The universe is full of magical things patiently waiting for our wits to grow sharper. ~Eden Phillpotts
What if there was magic in the world that was just out of your view? What if by honing your instincts, by taking the time to look at life a little more closely, it revealed itself? The magic I’m talking about here has nothing to do with sleight of hand or pulling a bunny out of a hat. It’s about the magical realization that there’s more to life than what meets the eye.
On the public radio show Fresh Air, the author Amber Scorah was recently discussing her new memoir Leaving The Witness. It’s about her life as a Jehovah’s Witness, a religion she left as a young adult. During her conversation with the host, she was asked about her current spiritual beliefs, now that she was no longer moored to a religion. Her (lightly edited) response was thought-provoking:
If we don’t see magic in our own lives, it may be due to the fact we don’t slow down long enough to notice what is going on around us. It may be our human conditioning that we sit back and wait for magic to happen to us, instead of realizing that we have to be an active participant and part of the process. Writing in The Universal Christ, Richard Rohr opines that:
My spirituality is related to this kind of a spiritual feeling I think I’ve had my whole life, which I used to chalk up to being a religious experience. I think of it more now of as a spiritual experience. It’s just that there’s the magical all around us, and life is made up of these moments where, if you choose to notice them, they’re around you. And because those things, like the love I saw in my son’s eyes for me when he was a baby, are so inexplicable and transcendent, I think that they feel magical. If you think about them that way, you can in some way appreciate the magic of it.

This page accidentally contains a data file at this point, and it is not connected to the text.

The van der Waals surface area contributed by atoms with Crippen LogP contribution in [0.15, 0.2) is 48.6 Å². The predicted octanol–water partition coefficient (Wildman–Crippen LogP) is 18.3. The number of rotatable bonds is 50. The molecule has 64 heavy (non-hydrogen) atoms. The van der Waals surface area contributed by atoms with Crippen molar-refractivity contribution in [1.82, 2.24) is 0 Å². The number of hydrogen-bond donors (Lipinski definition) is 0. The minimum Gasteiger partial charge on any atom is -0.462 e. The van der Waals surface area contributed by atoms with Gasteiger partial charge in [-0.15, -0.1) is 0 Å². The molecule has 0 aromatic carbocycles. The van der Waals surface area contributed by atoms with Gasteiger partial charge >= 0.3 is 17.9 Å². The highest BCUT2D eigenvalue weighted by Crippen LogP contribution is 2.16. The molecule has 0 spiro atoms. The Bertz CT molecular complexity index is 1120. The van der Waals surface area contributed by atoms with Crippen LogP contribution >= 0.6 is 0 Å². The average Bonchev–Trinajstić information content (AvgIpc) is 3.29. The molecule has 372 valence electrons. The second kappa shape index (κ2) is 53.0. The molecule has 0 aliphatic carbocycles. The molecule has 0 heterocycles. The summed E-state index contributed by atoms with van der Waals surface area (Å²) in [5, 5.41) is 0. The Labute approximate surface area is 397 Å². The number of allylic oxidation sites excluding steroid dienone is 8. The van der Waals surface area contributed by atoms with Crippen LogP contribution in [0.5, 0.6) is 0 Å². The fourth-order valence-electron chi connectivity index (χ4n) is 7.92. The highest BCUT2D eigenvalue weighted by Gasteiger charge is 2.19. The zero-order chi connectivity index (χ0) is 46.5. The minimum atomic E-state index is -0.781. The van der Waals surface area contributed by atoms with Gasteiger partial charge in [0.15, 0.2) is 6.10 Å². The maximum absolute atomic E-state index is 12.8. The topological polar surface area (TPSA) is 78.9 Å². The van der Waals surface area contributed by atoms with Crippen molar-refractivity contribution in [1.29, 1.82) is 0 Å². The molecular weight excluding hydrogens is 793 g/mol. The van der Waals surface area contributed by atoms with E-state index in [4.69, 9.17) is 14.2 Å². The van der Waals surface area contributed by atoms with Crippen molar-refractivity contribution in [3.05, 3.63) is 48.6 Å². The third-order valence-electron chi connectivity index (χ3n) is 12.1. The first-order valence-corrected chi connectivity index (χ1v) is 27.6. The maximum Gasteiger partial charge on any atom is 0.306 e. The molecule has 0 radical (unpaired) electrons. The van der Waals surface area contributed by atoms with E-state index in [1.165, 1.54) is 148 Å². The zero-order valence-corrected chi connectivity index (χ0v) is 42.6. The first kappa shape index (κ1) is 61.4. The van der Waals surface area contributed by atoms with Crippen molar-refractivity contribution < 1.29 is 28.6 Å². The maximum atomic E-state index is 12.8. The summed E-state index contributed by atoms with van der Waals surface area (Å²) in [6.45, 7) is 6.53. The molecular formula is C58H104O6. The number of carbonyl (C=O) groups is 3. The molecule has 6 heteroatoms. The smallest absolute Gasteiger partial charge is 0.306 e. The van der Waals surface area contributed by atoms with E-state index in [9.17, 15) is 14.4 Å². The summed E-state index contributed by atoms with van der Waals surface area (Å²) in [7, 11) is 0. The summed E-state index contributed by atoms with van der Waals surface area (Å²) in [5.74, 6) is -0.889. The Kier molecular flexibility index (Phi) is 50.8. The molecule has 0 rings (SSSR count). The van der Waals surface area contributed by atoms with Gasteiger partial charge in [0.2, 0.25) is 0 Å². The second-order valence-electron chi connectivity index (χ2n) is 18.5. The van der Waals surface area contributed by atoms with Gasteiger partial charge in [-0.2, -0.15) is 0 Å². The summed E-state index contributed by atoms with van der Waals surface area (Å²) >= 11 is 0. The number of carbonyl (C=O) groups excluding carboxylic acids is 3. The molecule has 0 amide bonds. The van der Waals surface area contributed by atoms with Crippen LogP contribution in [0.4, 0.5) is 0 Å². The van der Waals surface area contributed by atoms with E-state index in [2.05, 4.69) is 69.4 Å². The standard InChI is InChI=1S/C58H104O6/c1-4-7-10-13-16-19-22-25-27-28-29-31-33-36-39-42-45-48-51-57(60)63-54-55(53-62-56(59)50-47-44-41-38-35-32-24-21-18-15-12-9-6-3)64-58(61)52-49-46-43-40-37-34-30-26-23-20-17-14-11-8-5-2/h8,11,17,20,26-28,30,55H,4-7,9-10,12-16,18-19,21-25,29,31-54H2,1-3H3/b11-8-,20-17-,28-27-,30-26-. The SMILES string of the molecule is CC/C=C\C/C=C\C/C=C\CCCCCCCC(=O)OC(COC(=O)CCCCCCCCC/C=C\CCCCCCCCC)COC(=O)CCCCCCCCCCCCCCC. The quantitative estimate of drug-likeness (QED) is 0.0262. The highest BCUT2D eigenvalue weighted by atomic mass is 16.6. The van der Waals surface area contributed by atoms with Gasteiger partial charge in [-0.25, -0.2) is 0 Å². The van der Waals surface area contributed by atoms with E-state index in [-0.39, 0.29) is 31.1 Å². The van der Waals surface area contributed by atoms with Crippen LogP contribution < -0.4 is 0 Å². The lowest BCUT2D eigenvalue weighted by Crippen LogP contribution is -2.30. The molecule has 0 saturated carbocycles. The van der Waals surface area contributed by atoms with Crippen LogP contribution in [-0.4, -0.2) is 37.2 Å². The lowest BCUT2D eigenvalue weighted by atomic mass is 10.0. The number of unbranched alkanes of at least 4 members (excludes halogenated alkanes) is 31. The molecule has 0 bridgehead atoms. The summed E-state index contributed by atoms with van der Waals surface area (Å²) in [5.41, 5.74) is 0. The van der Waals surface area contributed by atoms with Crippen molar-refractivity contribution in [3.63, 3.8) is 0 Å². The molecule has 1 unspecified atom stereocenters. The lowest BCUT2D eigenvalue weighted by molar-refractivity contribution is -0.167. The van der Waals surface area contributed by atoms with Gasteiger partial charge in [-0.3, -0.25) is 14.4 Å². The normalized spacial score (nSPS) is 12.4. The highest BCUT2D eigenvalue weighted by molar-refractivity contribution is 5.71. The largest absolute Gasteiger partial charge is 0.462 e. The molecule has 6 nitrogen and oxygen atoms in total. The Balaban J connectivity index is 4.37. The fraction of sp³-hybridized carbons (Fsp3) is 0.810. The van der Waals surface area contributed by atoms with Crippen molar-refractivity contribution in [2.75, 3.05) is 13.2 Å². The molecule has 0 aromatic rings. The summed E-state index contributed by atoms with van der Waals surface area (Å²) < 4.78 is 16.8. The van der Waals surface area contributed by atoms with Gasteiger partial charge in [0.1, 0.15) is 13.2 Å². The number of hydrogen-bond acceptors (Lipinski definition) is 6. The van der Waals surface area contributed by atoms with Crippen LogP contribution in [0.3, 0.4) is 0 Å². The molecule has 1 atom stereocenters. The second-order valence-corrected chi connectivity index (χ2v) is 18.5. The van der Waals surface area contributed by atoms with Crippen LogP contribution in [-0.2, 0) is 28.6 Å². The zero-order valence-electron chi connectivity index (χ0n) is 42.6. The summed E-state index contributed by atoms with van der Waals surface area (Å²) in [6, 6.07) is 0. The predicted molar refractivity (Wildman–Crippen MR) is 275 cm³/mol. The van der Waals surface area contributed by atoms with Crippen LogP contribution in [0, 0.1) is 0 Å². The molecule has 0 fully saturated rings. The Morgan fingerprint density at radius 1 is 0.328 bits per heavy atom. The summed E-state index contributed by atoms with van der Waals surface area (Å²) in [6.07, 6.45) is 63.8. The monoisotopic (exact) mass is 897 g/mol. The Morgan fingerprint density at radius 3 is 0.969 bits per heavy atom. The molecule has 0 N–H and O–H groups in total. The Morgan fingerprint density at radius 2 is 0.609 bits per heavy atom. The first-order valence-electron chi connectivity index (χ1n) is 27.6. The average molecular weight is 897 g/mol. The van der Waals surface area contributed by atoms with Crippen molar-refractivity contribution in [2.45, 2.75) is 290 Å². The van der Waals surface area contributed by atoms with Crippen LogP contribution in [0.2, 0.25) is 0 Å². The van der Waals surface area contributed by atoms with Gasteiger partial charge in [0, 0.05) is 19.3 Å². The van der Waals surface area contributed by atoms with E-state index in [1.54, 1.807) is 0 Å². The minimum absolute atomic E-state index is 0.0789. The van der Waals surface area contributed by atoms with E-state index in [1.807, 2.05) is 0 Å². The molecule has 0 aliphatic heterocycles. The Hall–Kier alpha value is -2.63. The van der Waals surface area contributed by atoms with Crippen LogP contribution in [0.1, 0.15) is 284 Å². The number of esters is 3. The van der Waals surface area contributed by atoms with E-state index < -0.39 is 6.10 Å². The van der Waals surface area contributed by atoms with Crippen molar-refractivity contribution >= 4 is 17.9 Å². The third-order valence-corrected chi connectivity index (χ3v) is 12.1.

I think humans prefer magical religion, which keeps all the responsibility on God performing or not performing. Whereas mature and transformational religion asks us to participate, cooperate, and change.
This lack of “participation” comes at a cost. Thomas Moore, writing in The Re-Enchantment of Everyday Life, says that:
Those of us who have been brought up in a secular culture don’t realize how much our lives have been impoverished by the lack of magic.
What is missing according to Moore is our inability to see “the penetrating experience of every experience that rises out of a world that is alive and that has deep and mysterious roots.” He tells us that to live in a magical world, “we have to assume the role of magician in our everyday lives.” When we live by magic, “we don’t try to understand everything that is happening and everything we’re doing. We allow nature to remain mysterious, but we tap into it to share its hidden powers.”
For you and me, this means stopping to take notice of the magical moments around us, the small wonders that are part of our daily landscape. Our senses dulled by habit and routine, we can tend to overlook them. In his own case, Moore mentions the following examples from around his own home.
- The road near my house appears as a true friend when I’ve been away on a trip.
- The tree just outside my kitchen window is a good companion as I wash dishes.
- The birds with their outrageous colors and habits, their cries and swoops, the acrobatic way of animating the sky, their songs and chants.
The magic may already be there in your own life, waiting to be discovered. It may just involve looking at the world with new eyes, actively seeking the magical instead of waiting for it to find you.